"Take him back," she remembers telling Warsame's father. "I was kind of desperate. I didn't know who to trust. I said, 'It's your time to raise this boy.'"
Hussen said she wanted to extricate Warsame from whatever bad influences he was entangled with in Minnesota. Putting him on a plane to Chicago to live with his dad for a while was her way of placing him on a straight path.
Prosecutors acknowledge that moving away appeared to help. In court documents, they stated Warsame wasn't nearly as involved with his buddies as they continued to plot their travels to Syria over the course of the next year. In Chicago, Warsame went to community college and started working at a Walgreens.
But his mother still felt helpless. In Minnesota, a state that has seen dozens of young men leave for overseas terrorist groups over nearly a decade, there is no community support system for parents who worry their kids are slipping down a radical path.
Humera Khan, executive director of Muflehun, a Washington, D.C.-based group specializing in preventing radicalization, said parents have limited choices in how to respond when they see signs that a child is flirting with extremist ideology.
"Their options are to do something themselves — whether they know what to do or not — or to go to law enforcement," said Khan. "There is no third option."
Her nonprofit has yearned to provide community-led interventions for these families. Khan envisioned a national help line that could direct parents to clergy, social workers, lawyers and mental-health counselors — so that their children could get help before they reach the point where they're even thinking of leaving the country or planning an attack.
But the challenge is "there's no legal space to do that," said Khan. "If we try to help in that situation, we can be charged for material support for terrorism."
'I need you guys to wake up'
After Warsame returned to Minnesota in the summer of 2015, his mother became an outspoken — and controversial — voice in her community, pleading with other parents to "wake up" to the dangers of terror recruitment.
In October 2015, she appeared alongside U.S. Attorney Andy Luger and urged parents to partner with federal authorities.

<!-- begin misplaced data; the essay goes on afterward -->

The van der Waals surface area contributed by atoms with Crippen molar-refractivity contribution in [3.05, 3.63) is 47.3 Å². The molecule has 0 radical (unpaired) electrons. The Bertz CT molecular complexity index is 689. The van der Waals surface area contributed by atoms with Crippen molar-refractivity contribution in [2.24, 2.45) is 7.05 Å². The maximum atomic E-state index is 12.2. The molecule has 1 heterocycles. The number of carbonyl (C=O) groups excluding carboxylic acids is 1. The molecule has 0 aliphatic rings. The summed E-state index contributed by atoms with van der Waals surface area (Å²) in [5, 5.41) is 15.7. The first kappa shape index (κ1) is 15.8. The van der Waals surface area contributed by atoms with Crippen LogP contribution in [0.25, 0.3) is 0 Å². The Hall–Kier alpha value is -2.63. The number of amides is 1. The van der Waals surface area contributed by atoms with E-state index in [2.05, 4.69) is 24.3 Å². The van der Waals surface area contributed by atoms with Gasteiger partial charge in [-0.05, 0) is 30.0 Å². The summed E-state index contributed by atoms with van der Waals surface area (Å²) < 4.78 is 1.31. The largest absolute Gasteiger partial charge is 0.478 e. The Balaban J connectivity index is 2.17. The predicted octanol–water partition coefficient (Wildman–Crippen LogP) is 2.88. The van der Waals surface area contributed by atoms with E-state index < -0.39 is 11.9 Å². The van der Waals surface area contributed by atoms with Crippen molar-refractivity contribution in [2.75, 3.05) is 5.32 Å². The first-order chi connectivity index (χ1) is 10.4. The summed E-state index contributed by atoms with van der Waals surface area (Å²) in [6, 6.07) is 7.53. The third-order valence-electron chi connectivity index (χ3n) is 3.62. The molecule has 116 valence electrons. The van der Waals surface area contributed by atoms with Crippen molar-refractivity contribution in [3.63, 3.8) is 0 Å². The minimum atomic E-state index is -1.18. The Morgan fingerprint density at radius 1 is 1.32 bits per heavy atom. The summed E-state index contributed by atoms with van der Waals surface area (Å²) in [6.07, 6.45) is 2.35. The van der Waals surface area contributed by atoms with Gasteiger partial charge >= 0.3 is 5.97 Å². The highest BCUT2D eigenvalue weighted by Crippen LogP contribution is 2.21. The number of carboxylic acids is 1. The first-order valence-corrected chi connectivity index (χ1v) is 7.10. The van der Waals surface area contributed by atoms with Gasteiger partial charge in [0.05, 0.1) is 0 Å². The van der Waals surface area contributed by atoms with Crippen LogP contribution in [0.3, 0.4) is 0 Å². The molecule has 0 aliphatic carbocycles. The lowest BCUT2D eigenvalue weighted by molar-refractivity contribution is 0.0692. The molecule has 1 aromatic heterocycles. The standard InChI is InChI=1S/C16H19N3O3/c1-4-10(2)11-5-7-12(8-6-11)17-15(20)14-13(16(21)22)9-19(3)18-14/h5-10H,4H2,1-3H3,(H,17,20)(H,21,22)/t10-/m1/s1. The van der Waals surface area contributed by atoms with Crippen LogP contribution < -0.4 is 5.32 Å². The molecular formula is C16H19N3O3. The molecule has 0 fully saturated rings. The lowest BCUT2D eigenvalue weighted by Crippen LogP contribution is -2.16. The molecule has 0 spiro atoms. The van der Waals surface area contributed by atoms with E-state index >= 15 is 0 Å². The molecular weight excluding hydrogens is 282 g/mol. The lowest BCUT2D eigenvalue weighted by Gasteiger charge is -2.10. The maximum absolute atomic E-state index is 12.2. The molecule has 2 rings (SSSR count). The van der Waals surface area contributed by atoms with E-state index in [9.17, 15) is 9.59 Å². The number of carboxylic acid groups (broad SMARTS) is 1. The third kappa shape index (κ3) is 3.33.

"I need you guys to wake up and to tell your child, 'Who's recruiting you?' Ask what happened," she said. "We have to stop the denial thing that we have, and we have talk to our kids and work with the FBI."
But just two months later, she learned her own family was far from immune to the grip of ISIS. The FBI arrested Warsame in December 2015.
"I was speaking out about youth recruitment — and someone recruited my son. He was arrested," she said. "I didn't know what was going on. But later on, when I watched the videos, I can't deny that. I cannot say the feds are lying."
After Warsame's arrest, prosecutors showed Hussen surveillance videos of her son shopping for gear for Syria with friends who were planning to leave. Hussen also recalls reviewing evidence that Warsame helped a friend, Abdullahi Yusuf, print his flight itinerary at a library before Yusuf tried to leave the country.
Hussen said she wants her community to come together and find a solution to a sickness that's infecting some of their young.
"We need to stop blaming each other," she said. "This issue will never end if we don't find a solution for our boys."
She remembers mentoring Burhan Hassan, a bright teenager from Cedar-Riverside who would drop in with her every day at the Brian Coyle center to check out a basketball. In 2008, he left for Somalia to fight for the terrorist group al-Shabab and was killed.
"I am not better than that mother who lost her son," Hussen said. "I'm very sorry, deeply. I swear to God, I cried. I'm a mother. It's not like I cared for only my child. I cared for every child in this community."
Last week at Warsame's sentencing hearing, he described to a judge his web of lies and his intentions to kill people in Syria who he believed were not true Muslims.
"I've done some horrible things," Warsame said. "I apologize not only to my family but to my whole community. I feel as I've let them down."
In the very back row of the courtroom, tears silently fell down the cheeks of his mom. Hussen said her son did the right thing, and that after many years of hearing his lies, she was proud of him.
"He realized he can't hide anymore, and he's the one who chose to testify and tell the truth," she said. "Telling the truth is not a crime."